A parent recently reported that he recognizes that he needs “some help.” He stated, “I know what I am supposed to do,” but then he cringed and said, “but I find myself yelling at the kids a lot. More than I should. I don’t get it.” This father reported that he actually pushed his son onto the floor having become angry about the son’s behavior to a sibling. “I did the same thing to him that he did to his brother, and it was okay for me to do it. That’s crazy!” This parent’s problem is that in the calmer moments, he is able to reflect on what he did. But in the heat of the moment, he responds much as someone else likely did a long, long time ago—his parents.
When we are children in a family, we are constantly exposed to everything that goes on in the family. This happens 24 hours a day, day in and day out. As we experience these events, we record them like a DVD in our brain. After a while, there is so much stored memory that we have to think very little about what to do. We have seen it so many times, we can replicate the behavior with our eyes closed. And, we often do. The original problem occurs when older people in our families of origin engage in problematic behaviors such as yelling, fighting, and just being disrespectful to each other. All this time, the children are watching and listening. After the child has watched and listened enough, he tries out the same behavior. When he does, someone may yell at him, chastise him, scold him, and he learns even more. By the time that boy becomes a man and a father, he has practiced being disrespectful so many times, he is quick to display the behavior with his children and others. And, so it goes.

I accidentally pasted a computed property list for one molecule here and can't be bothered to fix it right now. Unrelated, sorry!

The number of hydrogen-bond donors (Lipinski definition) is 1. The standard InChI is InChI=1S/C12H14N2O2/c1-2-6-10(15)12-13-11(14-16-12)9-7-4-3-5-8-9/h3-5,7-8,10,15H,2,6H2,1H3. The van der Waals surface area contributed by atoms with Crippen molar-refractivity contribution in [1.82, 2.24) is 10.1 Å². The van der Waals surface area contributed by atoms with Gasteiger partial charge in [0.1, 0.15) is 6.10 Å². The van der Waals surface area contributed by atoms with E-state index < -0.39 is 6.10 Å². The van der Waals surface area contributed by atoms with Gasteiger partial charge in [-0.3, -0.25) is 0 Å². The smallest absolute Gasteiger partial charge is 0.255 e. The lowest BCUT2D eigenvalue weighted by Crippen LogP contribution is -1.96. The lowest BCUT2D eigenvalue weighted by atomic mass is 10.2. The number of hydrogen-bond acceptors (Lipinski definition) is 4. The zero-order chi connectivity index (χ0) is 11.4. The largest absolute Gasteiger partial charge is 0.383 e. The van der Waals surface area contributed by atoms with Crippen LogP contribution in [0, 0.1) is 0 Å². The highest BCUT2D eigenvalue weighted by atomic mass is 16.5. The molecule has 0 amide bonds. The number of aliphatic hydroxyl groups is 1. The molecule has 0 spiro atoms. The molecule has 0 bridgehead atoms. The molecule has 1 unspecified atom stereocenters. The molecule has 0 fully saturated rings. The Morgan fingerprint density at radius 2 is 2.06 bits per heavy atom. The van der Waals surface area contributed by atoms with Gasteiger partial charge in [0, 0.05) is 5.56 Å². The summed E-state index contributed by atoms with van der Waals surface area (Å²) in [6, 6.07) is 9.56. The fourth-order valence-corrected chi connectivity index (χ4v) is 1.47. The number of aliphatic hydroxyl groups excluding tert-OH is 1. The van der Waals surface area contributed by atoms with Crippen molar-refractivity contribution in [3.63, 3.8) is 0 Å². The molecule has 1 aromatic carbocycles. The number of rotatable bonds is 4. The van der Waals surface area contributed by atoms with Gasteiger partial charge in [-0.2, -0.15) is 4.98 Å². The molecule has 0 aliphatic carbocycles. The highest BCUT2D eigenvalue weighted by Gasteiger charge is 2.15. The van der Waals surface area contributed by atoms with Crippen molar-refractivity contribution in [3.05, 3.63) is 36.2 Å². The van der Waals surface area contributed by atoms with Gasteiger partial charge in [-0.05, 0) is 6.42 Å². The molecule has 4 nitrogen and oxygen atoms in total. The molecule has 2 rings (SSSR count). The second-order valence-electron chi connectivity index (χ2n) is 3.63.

What is a parent to do? For starters, we have to recognize that we often cannot rely on what we learned from our parents to automatically be the best response for our own family. We can learn to WAIT and then DECIDE on WHAT to do. Nothing will change should we take our time to decide how best to handle a situation with our child. What is the hurry anyway? Moreover, if we take our time to make a decision rather than quickly respond much like the father above did (which implies that he was not thinking, but REACTING), then we will be teaching our children how to best handle problematic situations with consideration and deliberation. Plus, we will make better decisions about what to do in family situations rather than hurting our children and later feeling unhappy regarding our impulsive and aggressive behavior.
We have to think ahead about how we might want to respond to the children’s behavior. This is called “rehearsal.” By thinking ahead of time how we can respond, we are preparing ourselves for the upcoming event. Once it arises, we may be able to catch ourselves and recognize, “Hey, this is one of those times. Let’s think about this.” Finally, you can then CHOOSE to exact a measure of discipline on these children whom you love. Remember, your task is to help them learn to correct their mistakes, not hurt them and make them feel ashamed. Later, ask your child how he could have behaved differently when his brother took his bike or his sister threw something at him. By encouraging our children to REHEARSE, they can become prepared for crises as well. Teaching your children to be thoughtful through your own thoughtful behavior is an excellent parental task to take on. Then, you can really be yourself as a parent.